01:29 GMT01 April 2020
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    A powerful US radar, known as the GBR-P, could be relocated from a ballistic missile defense test site at the Kwajalein Atoll in the Pacific to the Norwegian county of Finnmark, the Norwegian Broadcasting Corporation (NRK) reported, citing US experts. The system, some say, could among other things be used to spy on Russia.

    Former CIA analyst Allen Thomson and senior research associate at Cornell University George Lewis believe that there are grounds to support this view. After all, Washington and Oslo have long worked together on radar systems located in Arctic Norway.

    If relocated, the GBR-P would be placed in the municipality of Vardo, located in the county that borders Russia. Vardo is home to the Globus II radar station, which is operated by the Norwegian Intelligence Service and is believed to be part of the US surveillance network providing data to the US Strategic Command.

    The Globus II Radar station (centre) is seen in Vardoe, northern Norway
    © AFP 2020 / Pierre-Henry DESHAYES
    The Globus II Radar station (centre) is seen in Vardoe, northern Norway

    The Globus II is said to have been manufactured by Raytheon, a major US defense contractor. The system was previously located at a US Air Force base in California. The radar was built to track objects in space, monitor areas of national interest to the country, as well as help promote research and development.

    The US and Norway are planning to build a new radar system in Vardo as part of a 120 million upgrade to improve the Globus II. The new system is referred to as Globus III, but it could be replaced by the GBR-P. This could be a logical step since bringing the Ground-Based Radar Prototype to Norway could be cheaper than building a new system, Lewis noted.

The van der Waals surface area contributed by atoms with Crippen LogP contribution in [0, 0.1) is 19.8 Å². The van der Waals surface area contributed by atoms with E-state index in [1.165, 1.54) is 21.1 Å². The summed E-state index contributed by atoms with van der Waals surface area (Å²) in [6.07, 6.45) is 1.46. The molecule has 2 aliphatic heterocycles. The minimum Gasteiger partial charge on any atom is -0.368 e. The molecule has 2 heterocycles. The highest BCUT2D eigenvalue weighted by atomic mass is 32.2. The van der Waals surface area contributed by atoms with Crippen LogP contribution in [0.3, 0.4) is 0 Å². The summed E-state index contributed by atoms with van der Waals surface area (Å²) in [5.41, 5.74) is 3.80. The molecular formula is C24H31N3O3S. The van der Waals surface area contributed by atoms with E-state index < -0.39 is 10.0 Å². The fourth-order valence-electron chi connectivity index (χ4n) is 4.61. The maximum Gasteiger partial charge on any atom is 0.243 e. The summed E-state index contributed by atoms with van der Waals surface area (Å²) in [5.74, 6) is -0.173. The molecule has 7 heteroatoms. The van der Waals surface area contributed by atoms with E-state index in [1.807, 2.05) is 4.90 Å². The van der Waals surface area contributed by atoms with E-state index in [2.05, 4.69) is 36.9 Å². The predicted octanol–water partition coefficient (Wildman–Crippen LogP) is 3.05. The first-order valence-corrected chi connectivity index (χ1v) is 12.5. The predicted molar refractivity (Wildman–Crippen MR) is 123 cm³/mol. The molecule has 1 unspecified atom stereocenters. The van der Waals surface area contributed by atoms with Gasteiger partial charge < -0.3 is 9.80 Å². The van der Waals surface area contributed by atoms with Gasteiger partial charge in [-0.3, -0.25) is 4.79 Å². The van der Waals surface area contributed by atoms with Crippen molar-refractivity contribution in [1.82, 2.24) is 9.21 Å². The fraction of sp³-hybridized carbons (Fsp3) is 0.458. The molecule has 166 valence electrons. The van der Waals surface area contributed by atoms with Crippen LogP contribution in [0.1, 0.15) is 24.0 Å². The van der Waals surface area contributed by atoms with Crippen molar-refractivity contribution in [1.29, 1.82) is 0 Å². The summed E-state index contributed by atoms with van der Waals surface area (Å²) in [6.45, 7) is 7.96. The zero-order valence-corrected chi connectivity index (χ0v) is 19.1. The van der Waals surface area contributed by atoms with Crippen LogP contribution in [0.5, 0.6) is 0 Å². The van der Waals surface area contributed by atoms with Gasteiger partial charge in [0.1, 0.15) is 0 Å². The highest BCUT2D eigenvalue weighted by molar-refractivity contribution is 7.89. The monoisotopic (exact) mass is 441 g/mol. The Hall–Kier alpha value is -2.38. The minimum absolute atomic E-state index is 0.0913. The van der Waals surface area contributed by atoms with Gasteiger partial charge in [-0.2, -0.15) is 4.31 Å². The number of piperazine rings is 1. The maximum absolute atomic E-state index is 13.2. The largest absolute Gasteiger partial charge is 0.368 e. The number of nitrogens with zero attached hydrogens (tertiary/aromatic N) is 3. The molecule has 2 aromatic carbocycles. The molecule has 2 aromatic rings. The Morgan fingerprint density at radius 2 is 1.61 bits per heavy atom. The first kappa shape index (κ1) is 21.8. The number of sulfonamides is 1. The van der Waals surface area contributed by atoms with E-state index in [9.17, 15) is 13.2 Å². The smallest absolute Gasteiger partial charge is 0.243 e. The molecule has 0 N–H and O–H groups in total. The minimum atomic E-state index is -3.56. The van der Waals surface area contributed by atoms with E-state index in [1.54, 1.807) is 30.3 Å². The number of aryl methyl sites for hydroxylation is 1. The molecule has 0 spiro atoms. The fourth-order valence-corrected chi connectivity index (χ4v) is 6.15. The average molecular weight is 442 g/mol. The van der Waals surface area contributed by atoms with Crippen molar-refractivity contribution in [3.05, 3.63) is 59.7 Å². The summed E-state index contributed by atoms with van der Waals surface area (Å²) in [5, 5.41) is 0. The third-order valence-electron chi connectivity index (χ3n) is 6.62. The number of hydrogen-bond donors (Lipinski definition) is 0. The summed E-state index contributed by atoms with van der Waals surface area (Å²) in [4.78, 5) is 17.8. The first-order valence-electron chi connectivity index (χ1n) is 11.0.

Vardø, Norway
    © Wikipedia / Janter~commonswiki
    Vardø, Norway

    Thomson maintains that "the Globus III radar will perform the same tasks as the Globus II, just more of them and better."

    The Ground-Based Radar Prototype is one of the key components of the US National Missile Defense (NMD) system. The radar, according to the Federation of American Scientists (FAS), can acquire, track, and identify targets as well as provide fire control support and kill assessment for the NMD.

    Earlier, aerospace researcher and analyst Charles P. Vick told the NRK that the new radar at Vardo would be part of the Space Fence, a US space surveillance system. MIT Professor Theodore Postol suggested that the radar could be used to gather intelligence on Russia, particularly the country's missile tests.

    Local residents have not been happy with the recent developments. "Many Norwegians in Northern Norway don't want to provoke Russia, while a new radar system in Vardo that's been shrouded in secrecy is making some local residents nervous," Views and News from Norway reported earlier this month.


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    ballistic missiles, surveillance, radar, Globus II, Vardo, United States, Norway, Russia
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